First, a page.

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Meet the Electoral College’s Biggest Critics: Some of the Electors Themselves

“They were randomly asking people if they would be an elector,” said Justin Sheldon, a lawyer who sued on Mr. Wright’s behalf. (Mr. West was blocked from appearing on the Virginia ballot because of the scheme.)

Those looking to reform the system have seen hope recently in the National Popular Vote Interstate Compact, a deal in which states agree to send only electors for the candidate who wins the popular vote.

So far, 15 states and the District of Columbia have agreed to join, accounting for 196 electoral votes. The compact, which has been working its way through statehouses for more than a decade, would take effect when states accounting for 270 electors agree, enough to decide the race.

Ms. Baca, the Electoral College skeptic, backed the deal in Colorado, which was passed by lawmakers last year and approved by voters in a referendum in November. But she says that’s not enough.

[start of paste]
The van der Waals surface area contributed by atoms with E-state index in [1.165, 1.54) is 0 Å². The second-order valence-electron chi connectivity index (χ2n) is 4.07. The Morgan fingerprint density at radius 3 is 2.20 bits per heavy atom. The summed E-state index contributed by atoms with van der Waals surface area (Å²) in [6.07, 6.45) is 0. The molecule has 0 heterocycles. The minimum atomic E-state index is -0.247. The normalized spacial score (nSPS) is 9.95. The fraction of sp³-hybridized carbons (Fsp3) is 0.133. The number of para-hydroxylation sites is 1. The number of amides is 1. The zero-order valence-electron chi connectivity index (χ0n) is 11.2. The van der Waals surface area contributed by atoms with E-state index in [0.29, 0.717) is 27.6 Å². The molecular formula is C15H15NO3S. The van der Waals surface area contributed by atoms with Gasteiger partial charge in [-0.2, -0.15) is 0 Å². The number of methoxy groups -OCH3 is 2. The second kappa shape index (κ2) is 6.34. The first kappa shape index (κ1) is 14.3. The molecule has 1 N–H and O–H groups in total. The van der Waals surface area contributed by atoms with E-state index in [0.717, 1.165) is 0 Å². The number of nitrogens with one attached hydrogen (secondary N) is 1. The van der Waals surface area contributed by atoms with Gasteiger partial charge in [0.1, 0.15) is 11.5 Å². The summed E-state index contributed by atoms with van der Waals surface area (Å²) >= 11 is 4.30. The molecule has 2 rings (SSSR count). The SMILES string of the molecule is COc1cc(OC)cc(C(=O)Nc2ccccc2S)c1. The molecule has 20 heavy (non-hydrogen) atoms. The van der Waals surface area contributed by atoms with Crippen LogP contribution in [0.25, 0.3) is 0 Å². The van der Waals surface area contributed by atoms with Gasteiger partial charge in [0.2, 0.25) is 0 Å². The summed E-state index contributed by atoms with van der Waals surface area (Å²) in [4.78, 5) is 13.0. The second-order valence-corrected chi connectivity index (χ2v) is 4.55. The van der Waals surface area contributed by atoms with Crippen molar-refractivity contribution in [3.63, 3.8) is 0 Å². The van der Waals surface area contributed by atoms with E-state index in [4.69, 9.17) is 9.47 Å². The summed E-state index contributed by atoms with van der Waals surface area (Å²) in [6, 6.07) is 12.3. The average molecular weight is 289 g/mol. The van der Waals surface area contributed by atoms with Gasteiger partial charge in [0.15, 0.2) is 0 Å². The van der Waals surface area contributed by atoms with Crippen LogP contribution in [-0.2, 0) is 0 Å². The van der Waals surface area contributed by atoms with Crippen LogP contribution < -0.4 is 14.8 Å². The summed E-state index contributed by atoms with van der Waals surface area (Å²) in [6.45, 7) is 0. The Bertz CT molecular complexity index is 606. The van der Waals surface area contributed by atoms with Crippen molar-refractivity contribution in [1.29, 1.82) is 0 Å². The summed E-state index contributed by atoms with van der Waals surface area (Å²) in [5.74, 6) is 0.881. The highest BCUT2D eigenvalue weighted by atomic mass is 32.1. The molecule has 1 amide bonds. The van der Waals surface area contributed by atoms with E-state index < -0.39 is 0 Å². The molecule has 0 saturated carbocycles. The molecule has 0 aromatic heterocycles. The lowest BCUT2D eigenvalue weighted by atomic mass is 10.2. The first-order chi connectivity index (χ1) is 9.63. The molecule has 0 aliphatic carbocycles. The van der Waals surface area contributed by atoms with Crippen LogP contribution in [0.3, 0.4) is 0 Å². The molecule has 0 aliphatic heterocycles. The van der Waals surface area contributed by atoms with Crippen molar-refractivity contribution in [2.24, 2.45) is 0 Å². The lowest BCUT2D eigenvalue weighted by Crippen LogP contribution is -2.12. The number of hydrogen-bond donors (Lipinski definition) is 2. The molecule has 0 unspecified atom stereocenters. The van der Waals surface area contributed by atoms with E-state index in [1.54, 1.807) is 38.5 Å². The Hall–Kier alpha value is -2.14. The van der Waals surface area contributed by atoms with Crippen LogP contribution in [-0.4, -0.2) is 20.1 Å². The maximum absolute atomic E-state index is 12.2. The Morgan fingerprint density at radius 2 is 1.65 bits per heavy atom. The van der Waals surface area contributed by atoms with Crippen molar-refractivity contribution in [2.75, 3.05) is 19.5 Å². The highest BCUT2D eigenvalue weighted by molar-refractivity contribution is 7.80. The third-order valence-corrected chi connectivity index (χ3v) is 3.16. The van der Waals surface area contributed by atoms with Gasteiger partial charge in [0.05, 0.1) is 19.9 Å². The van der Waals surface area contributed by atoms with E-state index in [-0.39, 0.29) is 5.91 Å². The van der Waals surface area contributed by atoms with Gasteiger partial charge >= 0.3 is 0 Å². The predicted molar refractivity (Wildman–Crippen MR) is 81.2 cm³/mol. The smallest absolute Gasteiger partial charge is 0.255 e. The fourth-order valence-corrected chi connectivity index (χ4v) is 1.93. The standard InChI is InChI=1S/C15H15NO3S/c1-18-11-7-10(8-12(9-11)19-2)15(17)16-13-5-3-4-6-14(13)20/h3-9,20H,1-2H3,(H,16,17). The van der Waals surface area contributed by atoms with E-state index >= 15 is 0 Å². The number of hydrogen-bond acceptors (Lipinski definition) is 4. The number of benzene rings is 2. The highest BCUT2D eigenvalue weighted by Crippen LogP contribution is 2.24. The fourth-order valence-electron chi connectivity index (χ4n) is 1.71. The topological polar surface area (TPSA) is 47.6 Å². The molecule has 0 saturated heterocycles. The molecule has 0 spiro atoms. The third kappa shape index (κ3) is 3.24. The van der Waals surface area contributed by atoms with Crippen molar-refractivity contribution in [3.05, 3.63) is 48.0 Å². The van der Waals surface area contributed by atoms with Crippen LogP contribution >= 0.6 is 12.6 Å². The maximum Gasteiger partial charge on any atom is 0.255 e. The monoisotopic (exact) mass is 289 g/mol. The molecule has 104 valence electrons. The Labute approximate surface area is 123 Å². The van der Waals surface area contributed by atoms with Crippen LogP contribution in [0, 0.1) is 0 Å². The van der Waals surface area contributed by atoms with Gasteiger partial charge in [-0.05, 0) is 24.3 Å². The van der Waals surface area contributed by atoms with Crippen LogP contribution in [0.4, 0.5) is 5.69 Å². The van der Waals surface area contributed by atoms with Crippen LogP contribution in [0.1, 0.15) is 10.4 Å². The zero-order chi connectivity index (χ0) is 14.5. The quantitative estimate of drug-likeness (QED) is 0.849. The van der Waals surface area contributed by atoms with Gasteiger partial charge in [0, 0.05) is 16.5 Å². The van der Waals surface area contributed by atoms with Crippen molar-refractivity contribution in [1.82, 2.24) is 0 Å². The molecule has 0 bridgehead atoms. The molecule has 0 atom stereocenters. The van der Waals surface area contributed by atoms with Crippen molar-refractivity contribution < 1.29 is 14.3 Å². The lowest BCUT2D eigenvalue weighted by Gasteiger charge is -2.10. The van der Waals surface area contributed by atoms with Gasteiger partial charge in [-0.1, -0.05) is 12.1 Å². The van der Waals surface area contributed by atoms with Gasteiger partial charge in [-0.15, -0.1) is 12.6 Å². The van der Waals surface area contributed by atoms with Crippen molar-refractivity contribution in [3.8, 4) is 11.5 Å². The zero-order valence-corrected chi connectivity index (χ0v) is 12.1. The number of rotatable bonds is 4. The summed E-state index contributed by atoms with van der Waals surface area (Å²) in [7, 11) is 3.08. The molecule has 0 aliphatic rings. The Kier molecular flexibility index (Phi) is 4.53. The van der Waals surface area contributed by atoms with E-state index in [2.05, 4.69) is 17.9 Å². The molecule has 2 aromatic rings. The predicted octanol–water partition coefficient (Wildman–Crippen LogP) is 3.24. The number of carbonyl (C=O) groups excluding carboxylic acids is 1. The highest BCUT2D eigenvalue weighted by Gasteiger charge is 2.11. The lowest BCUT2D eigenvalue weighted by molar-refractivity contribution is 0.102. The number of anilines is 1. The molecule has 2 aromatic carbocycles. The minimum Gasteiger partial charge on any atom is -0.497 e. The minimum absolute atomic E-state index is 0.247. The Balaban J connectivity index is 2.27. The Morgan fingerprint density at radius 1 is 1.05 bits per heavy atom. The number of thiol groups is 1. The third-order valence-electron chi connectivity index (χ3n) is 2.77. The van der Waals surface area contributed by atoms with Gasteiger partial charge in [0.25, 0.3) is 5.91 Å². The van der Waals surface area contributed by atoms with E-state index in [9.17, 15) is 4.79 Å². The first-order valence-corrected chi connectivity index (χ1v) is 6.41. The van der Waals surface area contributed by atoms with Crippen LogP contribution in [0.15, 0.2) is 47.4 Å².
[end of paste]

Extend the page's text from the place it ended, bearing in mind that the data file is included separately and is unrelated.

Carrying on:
“We have to go much further than that,” she said, noting that the Electoral College was established by the Constitution and therefore hard to circumvent. “We have to amend the Constitution, and allow democracy to work, as we’ve told other democracies it should work.”

In 2016, Ms. Baca, who is also a former state legislator, got her biggest platform yet to make her stand on the Electoral College.

That year Mr. Trump lost the popular vote to Mrs. Clinton by nearly three million votes, but won the Electoral College and became president. With the help of a Colorado elector, Michael Baca, then a Jamba Juice employee in his early 20s who was unrelated to Ms. Baca, she began recruiting Republican electors to switch their votes from Mr. Trump. They became what in Electoral College parlance is called “faithless electors,” people who do not cast their ballot for the winner of the majority of votes in their state.

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